by Semiconductor Industry Association
Sales decline by 1.2 percent from December
SAN JOSE, Calif. – March 5, 2007
Worldwide sales of semiconductors of $21.47 billion in January were 9.2 percent higher than January 2006 when sales were $19.66 billion, the Semiconductor Industry Association (SIA) reported today. January sales reflected a seasonal decline of 1.2 percent from the $21.74 billion reported in December.
“January semiconductor sales reflected historical seasonal patterns, with strong year-on-year sales growth coupled with a modest sales sequential decline,” said SIA President George Scalise. “The semiconductor industry continues to benefit from consumer confidence which has been buoyed by recent gains in both personal and disposable income.
“Final numbers for cell phone sales in 2006 show that shipments reached nearly 1.02 billion units, exceeding earlier estimates,” Scalise continued. “Concerns about inventories in the previous quarter appear to have worked themselves out, and the forecast for unit growth in the range of 10 to 15 percent for 2007 appears to be realistic. The average semiconductor content of a cell phone is approximately $40 per unit, driving more than $40 billion of semiconductor demand.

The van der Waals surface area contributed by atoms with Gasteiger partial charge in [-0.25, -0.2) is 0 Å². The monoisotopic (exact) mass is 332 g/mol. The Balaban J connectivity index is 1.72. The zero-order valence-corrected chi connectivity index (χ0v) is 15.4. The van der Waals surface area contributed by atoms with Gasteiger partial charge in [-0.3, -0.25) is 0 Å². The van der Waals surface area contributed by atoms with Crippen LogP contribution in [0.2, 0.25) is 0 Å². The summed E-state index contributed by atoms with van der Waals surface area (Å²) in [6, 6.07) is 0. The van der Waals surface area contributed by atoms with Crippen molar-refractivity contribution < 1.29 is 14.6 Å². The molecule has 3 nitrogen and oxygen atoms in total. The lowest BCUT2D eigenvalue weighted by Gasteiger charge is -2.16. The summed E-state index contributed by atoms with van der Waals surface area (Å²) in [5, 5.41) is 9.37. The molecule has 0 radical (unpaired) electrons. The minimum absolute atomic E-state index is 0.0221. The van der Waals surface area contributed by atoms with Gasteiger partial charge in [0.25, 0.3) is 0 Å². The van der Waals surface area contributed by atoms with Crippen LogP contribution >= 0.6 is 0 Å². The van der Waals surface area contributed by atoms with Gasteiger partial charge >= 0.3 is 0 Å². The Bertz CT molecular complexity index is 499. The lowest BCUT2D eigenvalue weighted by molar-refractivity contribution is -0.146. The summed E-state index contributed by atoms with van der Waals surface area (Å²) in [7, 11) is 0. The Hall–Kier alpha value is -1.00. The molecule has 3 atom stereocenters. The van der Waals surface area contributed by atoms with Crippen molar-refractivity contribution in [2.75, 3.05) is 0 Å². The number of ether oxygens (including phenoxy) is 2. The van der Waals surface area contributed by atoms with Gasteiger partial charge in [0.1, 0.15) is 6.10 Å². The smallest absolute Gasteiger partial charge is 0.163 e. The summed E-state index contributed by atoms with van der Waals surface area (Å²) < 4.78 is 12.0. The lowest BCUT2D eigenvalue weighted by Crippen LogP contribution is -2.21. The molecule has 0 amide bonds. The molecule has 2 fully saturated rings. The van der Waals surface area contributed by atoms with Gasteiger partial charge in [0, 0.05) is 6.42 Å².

“Purchasers of personal computers continue to reap large benefits from the steady decline in prices of semiconductors achieved through advances in technology,” Scalise continued. “The average price of both desktop and laptop computer systems declined by more than 9 percent in 2006, even as the speed and functionality of these systems was enhanced by more powerful chips.
“Sales of DRAMs led the industry both in total sales and in year-on-year growth in January. With $3.6 billion in sales in January, DRAM revenues were up 72 percent year-on-year and 2.3 percent sequentially. The introduction of the Microsoft Vista operating system, which requires substantial additional memory, may have contributed to the increase in demand.
“Sales of MP3 players and digital cameras, two other consumer products with high semiconductor content, remained strong in 2006. U.S. unit sales of both products grew by nearly 40 percent last year, driven by rapidly declining prices,” Scalise said.
ABOUT THE SIA GLOBAL SALES REPORT
The SIA’s Global Sales Report (GSR) is a three-month moving average of sales activity. The GSR is tabulated by the World Semiconductor Trade Statistics (WSTS) organization, which represents approximately 66 companies. The moving average is a mathematical smoothing technique that mitigates variations due to companies’ financial calendars.
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ABOUT THE SIA
The SIA is the leading voice for the semiconductor industry and has represented U.S semiconductor companies since 1977 and SIA member companies comprise more than 85% of the U.S. semiconductor industry. Collectively, the chip industry employs a domestic workforce of 232,000 people. More information about the SIA can be found at www.sia-online.org.
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